If the EU has no intention of confronting America's military supremacy, that, Rifkin and Reid would agree, is actually Europe's ace in the hole. Let the Americans pour endless billions in taxpayer dollars down the Pentagon's money sink, the Europeans reason. As they see it, the key to future peace and prosperity lies elsewhere, in constructing complex webs of social interaction and economic cooperation that will undermine nationalism and fundamentalism of all stripes. While the United States foots the bill for the intractable conflict in Iraq and piles up huge budget and trade deficits, Europe has spent money on other priorities. ...

The U.S. has fallen significantly behind the EU's Western European nations in infant mortality and life expectancy, despite spending more on healthcare per capita than any of them. (While 40 million Americans are uninsured, no one in Europe -- I repeat, not a single person -- lacks some form of healthcare coverage.)

European children are consistently better educated; the United States would rank ninth in the EU in reading, ninth in scientific literacy, and 13th in math. Twenty-two percent of American children grow up in poverty, which means that our country ranks 22nd out of the 23 industrialized nations, ahead of only Mexico and behind all 15 of the pre-2004 EU countries. What's more horrifying: the statistic itself or the fact that no American politician to the right of Dennis Kucinich would ever address it?

Perhaps more surprisingly, European business has not been strangled by the EU welfare state; in fact, quite the opposite is true. Europe has surpassed the United States in several high-tech and financial sectors, including wireless technology, grid computing and the insurance industry. The EU has a higher proportion of small businesses than the U.S., and their success rate is higher.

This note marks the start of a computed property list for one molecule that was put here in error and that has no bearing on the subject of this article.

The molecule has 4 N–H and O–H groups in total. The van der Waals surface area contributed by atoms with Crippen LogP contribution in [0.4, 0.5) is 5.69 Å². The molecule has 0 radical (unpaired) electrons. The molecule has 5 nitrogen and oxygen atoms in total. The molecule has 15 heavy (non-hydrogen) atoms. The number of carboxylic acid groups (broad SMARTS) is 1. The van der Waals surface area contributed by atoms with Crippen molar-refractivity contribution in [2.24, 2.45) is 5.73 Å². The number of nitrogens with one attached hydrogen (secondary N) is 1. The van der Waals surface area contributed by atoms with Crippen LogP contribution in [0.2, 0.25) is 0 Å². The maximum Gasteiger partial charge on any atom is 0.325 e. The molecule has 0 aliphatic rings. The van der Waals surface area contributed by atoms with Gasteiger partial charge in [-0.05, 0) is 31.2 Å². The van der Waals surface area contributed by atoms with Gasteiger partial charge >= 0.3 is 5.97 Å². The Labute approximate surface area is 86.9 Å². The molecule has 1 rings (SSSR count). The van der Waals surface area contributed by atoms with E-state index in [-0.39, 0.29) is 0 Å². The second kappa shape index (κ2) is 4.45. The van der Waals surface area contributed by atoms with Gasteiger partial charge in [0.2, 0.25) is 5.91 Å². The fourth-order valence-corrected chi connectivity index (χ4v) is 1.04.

It is actually puzzling that EU can work so well. Huge bureaucracies everywhere, heavy taxation, and nobody really agrees on very much. The governments have lots of parties and rarely any unified direction. The populace usually isn't very happy with their governments, and complains about their countries a lot of the time. Lots of people in the EU countries aren't very happy with the whole EU thing, and have no great interest in being a super-state together with everybody else. Nobody's very sure what the EU's various bodies are doing.

But as the writer touches on, complex webs of relations and social interactions take place here. It is not so much about a unified direction that everybody's lining up behind. It is not about everybody agreeing. Rather, everybody's talking about everything all the time. Everything is something to have a dialogue about. Everything is to be discussed, and the outcome isn't clear in advance. It depends. And things happen based on those complex webs of relations, not necessarily based on orders from above.

And that's what makes the EU hugely different from the US. In the US things are much more simple. There are different sides that try to win, so they can decide what direction things go in. But there's hardly any public dialogue about anything. There's no culture of talking things over to find the right answers. There isn't much room for constructively having different opinions. You aren't taught to think that way, so only if you make a special effort will you make it there. You're typically for or against things.

People are probably more motivated in the U.S. More inclined to make a concerted effort to do something special, make a mark on the world. Where Europeans often are more cynical and less inclined to leave the fold. Except for in thought. Europeans overall tend to be much better informed about the world and prepared for discussing just about anything. But less inclined to personally and directly do anything about them.

But things don't only get done by personal inititative. Sometimes talk-first-and-act-later might be more effective than act-first-and-don't-think-too-much. A more complex networked inter-dependent society might do better than a simple top-down laissez-faire society.